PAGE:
10 Cities Campaign: Detroit River International Wildlife Refuge

Video produced for the U.S. Fish & Wildlife Service by Tandem Stills + Motion in collaboration with The National Wildlife Refuge Association. 


Refuge of Revitalization

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Photo by Michigan Philharmonic

Ask people what comes to mind when they think of Detroit and you get answers like ‘concrete,‘cars,’ and ‘vacant buildings’. Although the city has gone through a revitalization as of late, bringing with it good food and a nightlife, the last thing people think about is nature. So it might come as a surprise that just 20 miles south of Detroit in Wayne and Monroe Counties is home to the Detroit River International Wildlife Refuge, which has undergone a different kind of revitalization in recent years.

Detroit River International Wildlife Refuge Sign. Photo by Tina Shaw / USFWS.

According to recently retired Refuge Manager John Hartig, “the Detroit River is no longer just a polluted river in the rust belt”, it’s now home to the country’s first international wildlife refuge. Detroit didn’t always have the best record for conservation. With the river heavily polluted from the automobile and steel industries in the 60s and 70s, whole populations of fish and birds disappeared. And if you were lucky enough to catch a fish, it was said to have tasted like oil.

But dramatic improvements have returned bald eagles, peregrine falcons, ospreys, lake sturgeon, walleye, and even beaver. Hartig says, “it’s one of the most remarkable ecological recovery stories of North America.”

Established in 2001, the Detroit River IWR includes islands, coastal wetlands, marshes, shoals, and waterfront land along 48 miles of the Detroit River and Lake Erie with over 6,000 acres on the United States side and 12,000 acres on the Canadian side, making it an international wildlife refuge. This partnership between the U.S. and Canada is truly unique: the Detroit River IWR is the only international wildlife refuge in North America and symbolizes the importance of our two countries’ mutually shared vision of protecting wildlife.

Dingell celebrating with partners at the groundbreaking of the Detroit River IWR Visitor Center. Photo by Tina Shaw/USFWS.
Congresswoman Dingell, FMR Congressman Dingell, Former USFWS Director Dan Ashe celebrating at the groundbreaking of the Visitor Center Photo by Tina Shaw/USFWS.

At only 18,000 shared acres, the Detroit River IWR is small compared to the millions of acres of land in, say, Alaska, but what makes the Detroit River IWR even more unique is its proximity to the more than 4.6 million people living in the Detroit metropolitan area, making it Michigan’s largest urban area.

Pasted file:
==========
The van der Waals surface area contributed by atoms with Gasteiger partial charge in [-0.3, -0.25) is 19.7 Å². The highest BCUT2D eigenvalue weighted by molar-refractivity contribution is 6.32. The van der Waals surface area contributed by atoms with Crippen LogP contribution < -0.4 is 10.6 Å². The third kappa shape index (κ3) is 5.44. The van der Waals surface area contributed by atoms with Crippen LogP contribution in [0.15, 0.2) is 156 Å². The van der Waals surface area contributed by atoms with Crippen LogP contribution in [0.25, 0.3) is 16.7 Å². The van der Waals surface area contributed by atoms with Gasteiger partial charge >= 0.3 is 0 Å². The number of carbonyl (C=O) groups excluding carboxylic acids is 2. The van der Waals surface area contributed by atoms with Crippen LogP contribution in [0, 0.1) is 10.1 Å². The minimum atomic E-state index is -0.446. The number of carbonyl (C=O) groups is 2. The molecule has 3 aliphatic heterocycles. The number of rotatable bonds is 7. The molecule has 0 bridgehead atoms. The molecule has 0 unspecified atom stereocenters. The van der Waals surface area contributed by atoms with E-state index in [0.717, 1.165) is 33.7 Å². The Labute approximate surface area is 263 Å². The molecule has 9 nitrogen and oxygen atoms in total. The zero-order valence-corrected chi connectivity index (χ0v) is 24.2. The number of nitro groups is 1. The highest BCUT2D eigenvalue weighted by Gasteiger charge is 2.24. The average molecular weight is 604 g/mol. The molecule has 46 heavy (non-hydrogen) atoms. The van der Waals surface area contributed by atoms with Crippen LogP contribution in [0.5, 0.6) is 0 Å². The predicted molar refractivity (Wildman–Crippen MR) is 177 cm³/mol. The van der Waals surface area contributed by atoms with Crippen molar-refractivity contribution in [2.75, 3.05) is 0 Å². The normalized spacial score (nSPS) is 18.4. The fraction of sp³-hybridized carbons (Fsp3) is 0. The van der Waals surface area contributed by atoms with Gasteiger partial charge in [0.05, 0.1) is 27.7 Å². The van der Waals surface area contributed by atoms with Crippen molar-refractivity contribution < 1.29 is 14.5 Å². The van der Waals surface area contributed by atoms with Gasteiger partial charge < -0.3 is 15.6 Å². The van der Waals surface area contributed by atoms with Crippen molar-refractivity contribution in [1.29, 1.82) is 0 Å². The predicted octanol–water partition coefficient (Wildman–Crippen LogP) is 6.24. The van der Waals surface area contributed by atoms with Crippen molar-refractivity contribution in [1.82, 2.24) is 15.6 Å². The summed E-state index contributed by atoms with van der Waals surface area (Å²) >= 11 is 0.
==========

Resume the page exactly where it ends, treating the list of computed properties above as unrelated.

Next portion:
Much of the refuge is closed to the public because of a lack of staff and facilities, something the Refuge hopes to remedy with the Refuge Gateway, a free visitor center that will include classrooms, connections to hiking trails, a 700 foot long dock and fishing pier, and a canoe/kayak launch to open sometime this spring/summer.

Located south of Detroit in Trenton, the facility will need at least one hundred volunteers to operate. One of those volunteers could be you! Volunteers are a core need for Detroit River IWR and many of our refuges throughout the U.S. There are countless opportunities to gain experience in biology, habitat restoration, environmental education, visitors services, community outreach, maintenance, office administration and communications. All ages are welcome (there’s even a Youth Program) and they work with your schedule. Contact Visitor Services Manager Jody DeMeyere at 734-692-7649 for more information.

Ford Model Team Volunteers Photo by USFWS
Ford Model Team Volunteers Repairing A Fence at The Refuge Photo by USFWS

If you can’t donate your time, please consider donating money to the International Wildlife Refuge Alliance, an independent, nonprofit organization dedicated to supporting the mission and purposes of the Detroit River IWR.

The Detroit River IWR and its Friends group, International Wildlife Refuge Alliance, gives back to Detroit in so many ways. The Blue Goose Bus Fund helps schools offset the cost of transporting students to and from the refuge. And the various wildlife refuge activities bring in tens of millions of dollars to Detroit and the surrounding areas; walleye fishing alone brings in approximately one million dollars a year.  

Donating time and/or money in support of the Refuge will speed its revitalization and allow more people to experience nature-oriented recreation along the Detroit River in unexpected ways.

Detroit, commonly known as “Motor City” is not just automobiles, warehouses, financial and technology industries but one of 14 U.S. Fish and Wildlife Service’s designated priority urban wildlife refuges and a vital asset of the National Wildlife Refuge System.

This is an article by guest blogger, Kelly Dudzik a Michigan resident.


Check out Things You Should Know About Detroit International Wildlife Refuge Below!


Detroit River


NWRA’s Urban Refuge Program – Protecting our Conservation Future strives to reach beyond refuge boundaries to engage with and connect people of all ages to nature and our Refuge System.

Permanent link to this article: https://www.refugeassociation.org/2018/01/10-cities-campaign-detroit-river-international-wildlife-refuge/

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